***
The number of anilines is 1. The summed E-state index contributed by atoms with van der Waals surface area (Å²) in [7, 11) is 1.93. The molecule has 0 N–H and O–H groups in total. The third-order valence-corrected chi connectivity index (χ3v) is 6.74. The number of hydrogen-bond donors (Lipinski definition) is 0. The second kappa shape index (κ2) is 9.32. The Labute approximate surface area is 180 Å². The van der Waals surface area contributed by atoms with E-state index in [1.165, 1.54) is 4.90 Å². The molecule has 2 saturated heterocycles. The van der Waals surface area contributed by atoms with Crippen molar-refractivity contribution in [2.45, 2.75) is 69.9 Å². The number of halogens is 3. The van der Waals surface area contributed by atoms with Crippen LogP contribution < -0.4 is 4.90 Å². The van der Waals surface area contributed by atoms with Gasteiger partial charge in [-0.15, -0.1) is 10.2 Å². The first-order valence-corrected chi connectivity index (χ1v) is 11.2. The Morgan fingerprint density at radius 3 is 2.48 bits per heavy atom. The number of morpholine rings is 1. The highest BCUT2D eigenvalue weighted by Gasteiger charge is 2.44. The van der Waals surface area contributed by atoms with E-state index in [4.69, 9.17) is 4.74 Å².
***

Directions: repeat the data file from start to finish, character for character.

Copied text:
The number of anilines is 1. The summed E-state index contributed by atoms with van der Waals surface area (Å²) in [7, 11) is 1.93. The molecule has 0 N–H and O–H groups in total. The third-order valence-corrected chi connectivity index (χ3v) is 6.74. The number of hydrogen-bond donors (Lipinski definition) is 0. The second kappa shape index (κ2) is 9.32. The Labute approximate surface area is 180 Å². The van der Waals surface area contributed by atoms with E-state index in [1.165, 1.54) is 4.90 Å². The molecule has 2 saturated heterocycles. The van der Waals surface area contributed by atoms with Crippen molar-refractivity contribution in [2.45, 2.75) is 69.9 Å². The number of halogens is 3. The van der Waals surface area contributed by atoms with Crippen LogP contribution < -0.4 is 4.90 Å². The van der Waals surface area contributed by atoms with Gasteiger partial charge in [-0.15, -0.1) is 10.2 Å². The first-order valence-corrected chi connectivity index (χ1v) is 11.2. The Morgan fingerprint density at radius 3 is 2.48 bits per heavy atom. The number of morpholine rings is 1. The highest BCUT2D eigenvalue weighted by Gasteiger charge is 2.44. The van der Waals surface area contributed by atoms with E-state index in [4.69, 9.17) is 4.74 Å².